It’s not exactly cheap, and in rapidly modernizing countries (or even U.S. municipalities with budget woes) the idea of illuminating a neighborhood soccer field so kids and adults can play at night (especially in a poorer neighborhood), might seem like an impossibility.
But a couple of weeks ago Pelé (the Brazilian soccer player) and Shell (the global oil – ahem energy company) this week showed off a soccer revolution, a field located in the heart of Morro da Mineira, a Rio de Janeiro favela, capable of capturing the kinetic energy created by the movement of players around the field and combining it with nearby solar power to provide a source of renewable electricity for lighting the field.
The field uses two hundred high-tech, underground tiles to capture the energy created by players running around the field, along with energy created by solar panels next to the field and stores it in batteries next to the field. These new floodlights provides the players with a lit field and everyone else in the favela a safe and secure community area at night.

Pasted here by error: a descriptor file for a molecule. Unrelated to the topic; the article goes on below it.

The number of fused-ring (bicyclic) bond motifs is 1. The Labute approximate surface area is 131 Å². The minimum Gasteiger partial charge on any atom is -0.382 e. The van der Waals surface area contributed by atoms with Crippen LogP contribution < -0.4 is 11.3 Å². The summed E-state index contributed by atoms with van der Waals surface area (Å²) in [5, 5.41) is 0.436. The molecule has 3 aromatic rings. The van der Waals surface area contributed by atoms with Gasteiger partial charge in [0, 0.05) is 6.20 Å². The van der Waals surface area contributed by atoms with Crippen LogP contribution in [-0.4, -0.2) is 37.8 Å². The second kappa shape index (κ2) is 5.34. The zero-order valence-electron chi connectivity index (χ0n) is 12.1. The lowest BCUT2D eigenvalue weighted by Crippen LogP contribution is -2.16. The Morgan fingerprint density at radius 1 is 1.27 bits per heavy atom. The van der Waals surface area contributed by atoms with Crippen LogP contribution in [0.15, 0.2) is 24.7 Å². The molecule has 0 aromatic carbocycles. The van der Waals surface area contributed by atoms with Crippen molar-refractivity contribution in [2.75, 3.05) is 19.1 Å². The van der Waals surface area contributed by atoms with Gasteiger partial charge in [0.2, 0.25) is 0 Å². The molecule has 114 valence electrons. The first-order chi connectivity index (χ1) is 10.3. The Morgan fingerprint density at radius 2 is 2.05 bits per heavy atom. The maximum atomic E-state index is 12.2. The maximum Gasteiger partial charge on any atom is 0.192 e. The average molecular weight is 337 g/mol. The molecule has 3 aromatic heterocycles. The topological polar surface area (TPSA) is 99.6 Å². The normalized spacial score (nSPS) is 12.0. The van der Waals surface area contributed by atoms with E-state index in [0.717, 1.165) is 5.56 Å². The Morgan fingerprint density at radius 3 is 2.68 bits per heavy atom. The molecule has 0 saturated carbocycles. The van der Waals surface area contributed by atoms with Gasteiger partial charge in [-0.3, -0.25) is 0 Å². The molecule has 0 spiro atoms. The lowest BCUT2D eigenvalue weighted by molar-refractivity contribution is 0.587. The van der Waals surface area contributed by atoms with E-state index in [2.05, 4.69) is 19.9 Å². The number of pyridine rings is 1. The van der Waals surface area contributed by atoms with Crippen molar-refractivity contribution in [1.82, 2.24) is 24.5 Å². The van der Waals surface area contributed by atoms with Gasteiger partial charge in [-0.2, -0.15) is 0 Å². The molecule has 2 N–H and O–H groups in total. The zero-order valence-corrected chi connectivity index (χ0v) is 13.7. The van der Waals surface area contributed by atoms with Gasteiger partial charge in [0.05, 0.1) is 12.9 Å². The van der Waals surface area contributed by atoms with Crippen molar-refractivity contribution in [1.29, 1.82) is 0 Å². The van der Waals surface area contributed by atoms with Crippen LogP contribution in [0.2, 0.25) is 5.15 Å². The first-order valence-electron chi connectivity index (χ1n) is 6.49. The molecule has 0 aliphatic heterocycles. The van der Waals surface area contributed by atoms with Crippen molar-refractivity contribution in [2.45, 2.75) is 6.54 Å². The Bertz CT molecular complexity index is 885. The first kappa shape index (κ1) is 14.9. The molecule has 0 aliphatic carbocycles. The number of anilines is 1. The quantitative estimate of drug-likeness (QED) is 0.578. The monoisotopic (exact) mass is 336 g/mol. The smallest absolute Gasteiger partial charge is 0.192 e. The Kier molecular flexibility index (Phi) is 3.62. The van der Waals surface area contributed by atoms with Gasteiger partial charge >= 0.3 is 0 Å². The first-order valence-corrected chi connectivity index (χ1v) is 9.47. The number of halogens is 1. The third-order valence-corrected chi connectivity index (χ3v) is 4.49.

Until it was redeveloped by Shell, the soccer field was largely unusable and many young people were forced to play in the streets. The Morro da Mineira project shows how creative ideas delivered through committed partnerships can shape neighborhoods and transform communities.
The effort is a component of the Shell #makethefuture program, which endeavors to inspire entrepreneurs and young people to see science and engineering as potential career choices, and hopes to inspire both to use their minds to develop energy solutions for our planet’s future. The kinetic technology used at the soccer field was developed by a UK Shell LiveWIRE grant, which is designed to be a catalyst for young students and entrepreneurs seeking to grow promising ideas into viable and sustainable businesses.
Could we someday see a World Cup match lit by the players or maybe even a Monday Night Football game?
Only time, and a continued commitment to advancements in renewable energy generation and storage, will tell.
For other interesting kinetic energy inventions (and potential innovations), continue reading here (link broken).
Image Source: Treehugger
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